Bryce William Monkivitch strangled a woman - after bashing three men - but will not go to jail.
Bryce William Monkivitch strangled a woman - after bashing three men - but will not go to jail.

The price men DON'T pay for strangling their partners

Our criminal code was toughened up to ensure women stranglers spend time in jail. Yet hundreds of these abusers will spend no time in jail. We need to ask why, writes journalist SHERELE MOODY.

SERIOUS questions needs to be asked about why Bryce William Monkivitch - and hundreds like him - are not seeing the inside of a prison cell.

When Queensland added non-fatal strangulation, suffocation and choking to the state's criminal code in 2016, there was hope this would see these particular domestic violence perpetrators cooling their heels in the slammer for a decent stretch.

Queensland was the first Australian state or territory to introduce a maximum penalty of seven years for this crime, with other jurisdictions having followed suit or in the process of going down this path.

Strangulation is almost always perpetrated by men and the main victims of these attacks are almost always women (and sometimes children).

It is an act that causes serious physical and emotional trauma - including paralysis, miscarriage, memory loss and damage to vision, vocal chords, hearing and breathing.

Women who are strangled are more likely to be murdered or seriously maimed than those who are not.

The laws are designed to recognise the impacts of these assaults, while sending a tough prevention message to would-be perpetrators and holding those who try to asphyxiate their partners to account.

Despite all of this, Monkivitch and his ilk are avoiding prison thanks to a legal fraternity seeming hell bent on giving these blokes an easy ride.

The 29-year-old businessman's sad and sordid tale is reminiscent of many acts of intimate partner violence - in includes jealousy, controlling behaviour, emotional abuse and hands around a woman's throat.

During a night out with friends he repeatedly accused the woman of having an affair (she wasn't), his drunken fits of aggressive pique were so concerning that bouncers called cops to attend the venue.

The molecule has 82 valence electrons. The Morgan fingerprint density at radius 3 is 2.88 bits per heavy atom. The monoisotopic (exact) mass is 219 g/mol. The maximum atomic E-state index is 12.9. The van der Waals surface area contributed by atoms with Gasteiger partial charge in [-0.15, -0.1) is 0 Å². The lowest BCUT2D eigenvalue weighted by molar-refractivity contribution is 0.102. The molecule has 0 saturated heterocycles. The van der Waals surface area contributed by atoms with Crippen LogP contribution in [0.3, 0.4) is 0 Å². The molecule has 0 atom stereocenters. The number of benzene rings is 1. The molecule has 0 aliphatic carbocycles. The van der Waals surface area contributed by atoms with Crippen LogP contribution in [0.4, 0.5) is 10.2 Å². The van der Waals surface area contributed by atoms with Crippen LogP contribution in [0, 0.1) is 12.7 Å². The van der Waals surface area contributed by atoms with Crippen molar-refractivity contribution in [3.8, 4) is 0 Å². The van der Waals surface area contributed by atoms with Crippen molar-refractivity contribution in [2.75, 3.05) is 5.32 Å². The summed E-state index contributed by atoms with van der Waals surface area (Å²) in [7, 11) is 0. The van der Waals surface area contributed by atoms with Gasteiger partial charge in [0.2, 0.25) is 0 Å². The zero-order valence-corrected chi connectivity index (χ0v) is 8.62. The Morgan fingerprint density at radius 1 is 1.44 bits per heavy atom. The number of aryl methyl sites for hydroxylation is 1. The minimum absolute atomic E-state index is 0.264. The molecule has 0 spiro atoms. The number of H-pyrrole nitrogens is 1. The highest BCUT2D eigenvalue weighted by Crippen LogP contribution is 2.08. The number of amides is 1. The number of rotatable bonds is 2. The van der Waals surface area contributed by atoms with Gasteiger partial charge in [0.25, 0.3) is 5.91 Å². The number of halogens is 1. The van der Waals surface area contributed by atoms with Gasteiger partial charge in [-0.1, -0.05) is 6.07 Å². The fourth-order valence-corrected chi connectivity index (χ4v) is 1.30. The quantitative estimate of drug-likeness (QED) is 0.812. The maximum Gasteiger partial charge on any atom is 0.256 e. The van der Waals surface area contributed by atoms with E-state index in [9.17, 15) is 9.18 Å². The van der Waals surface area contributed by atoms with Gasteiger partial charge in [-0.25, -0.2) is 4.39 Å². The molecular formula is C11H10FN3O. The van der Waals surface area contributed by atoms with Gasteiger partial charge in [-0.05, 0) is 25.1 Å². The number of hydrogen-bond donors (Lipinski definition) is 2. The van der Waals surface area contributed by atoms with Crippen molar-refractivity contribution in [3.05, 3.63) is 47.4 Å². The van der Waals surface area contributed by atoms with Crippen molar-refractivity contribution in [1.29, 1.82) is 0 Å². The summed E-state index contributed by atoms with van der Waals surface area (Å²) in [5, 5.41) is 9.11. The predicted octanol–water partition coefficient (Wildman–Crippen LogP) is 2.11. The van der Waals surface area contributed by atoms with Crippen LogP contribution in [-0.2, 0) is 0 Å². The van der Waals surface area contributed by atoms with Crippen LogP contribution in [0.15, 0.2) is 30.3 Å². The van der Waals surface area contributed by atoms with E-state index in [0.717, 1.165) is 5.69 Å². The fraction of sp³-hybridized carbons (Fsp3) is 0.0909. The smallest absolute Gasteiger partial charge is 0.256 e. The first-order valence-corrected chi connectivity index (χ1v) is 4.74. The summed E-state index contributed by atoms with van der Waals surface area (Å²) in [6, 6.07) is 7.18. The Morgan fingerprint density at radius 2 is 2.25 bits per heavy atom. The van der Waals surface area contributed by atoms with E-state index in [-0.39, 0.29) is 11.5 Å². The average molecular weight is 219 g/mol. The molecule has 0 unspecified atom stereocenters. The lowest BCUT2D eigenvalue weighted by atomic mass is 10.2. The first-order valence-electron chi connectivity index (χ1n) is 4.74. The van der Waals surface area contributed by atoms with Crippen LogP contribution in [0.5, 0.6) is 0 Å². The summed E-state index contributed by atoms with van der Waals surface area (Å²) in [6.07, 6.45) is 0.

The woman fled the area but he followed her into a dark and empty laneway where he continued abusing her.

"I will wreck you here on the Sunshine Coast," was amongst his verbal attacks.

"Do you know how many people I know here.

"I'll wreck you."

Not content with destroying her emotionally, he grabbed her by the throat, applying pressure to her windpipe for around 10 seconds.

She blacked out and fell to the ground, waking a short time later.

Instead of calling an ambulance for his vulnerable and injured partner, Monkivitch tried to silence her screams for help.

Somehow she pushed her way out of his grasp and escaped before he could do anymore damage.

Police and medicos noted down her injuries including hand marks on her neck, a swollen throat and a damaged sneeze reflex.

I was the journalist who covered his first appearance in the Brisbane Supreme Court in mid-2017.

His bail application that day came hot on the heels of the Queensland Government launching stricter bail laws forcing accused domestic violence perpetrators to prove to the court that they were safe to be released until trial or sentence.

Monkivitch was one of the first offenders to face the bail justice under these.

Despite having assaulted three men in the past as well as having strangled his partner he was released and returned home to Queensland's Sunshine Coast.

Monkivitch cried innocent for almost two years, all the while insisting the matter go to trial - one can only imagine how taxing and stressful this was for his victim.

Monkivitch finally admitted his guilt in April 2019 and faced court for his sentencing last week.

The crown prosecutor - who must surely aim to get justice for the victim and to send a strong message to other offenders - pushed for him to spend no time in actual custody.

A move Monkivitch's legal team was very much behind.

Judge Glen Cash agreed, sentencing him to 18 months jail but with immediate parole on one charge of strangulation in a domestic setting.

Monkivitch is not the only Queensland bloke getting off lightly for this awful crime.

There's been more than 500 prosecutions of these offences in Queensland since the laws were introduced some three years ago.

Around 25% of the perpetrators did not get a jail term while the average prison sentence for thoe who did was 1.9 years.

This data does not factor in those released immediately on parole or given a suspended sentence - so the number of men not being punished as the law requires could be significantly higher.

Giving stranglers a get out of jail free card is a slap in the face for their victims and it is a mockery of laws that were designed specifically to hold men like Monkivitch to account by ensuring they are adequately punished.

It seems no matter how badly some blokes treat women, there will always be soft-hearted legal professionals bending over backwards to give them a free pass while depriving their victims of any sense of justice.

News Corp journalist Sherele Moody has multiple journalism excellence awards for her work highlighting violence in Australia. Sherele is also a 2019 Our Watch fellow and the founder of The RED HEART Campaign and the Australian Femicide & Child Death Map.


*For 24-hour domestic violence support  call the national hotline 1800RESPECT on 1800 737 732 or Mensline on MensLine on 1800 600 636.

News Corp Australia

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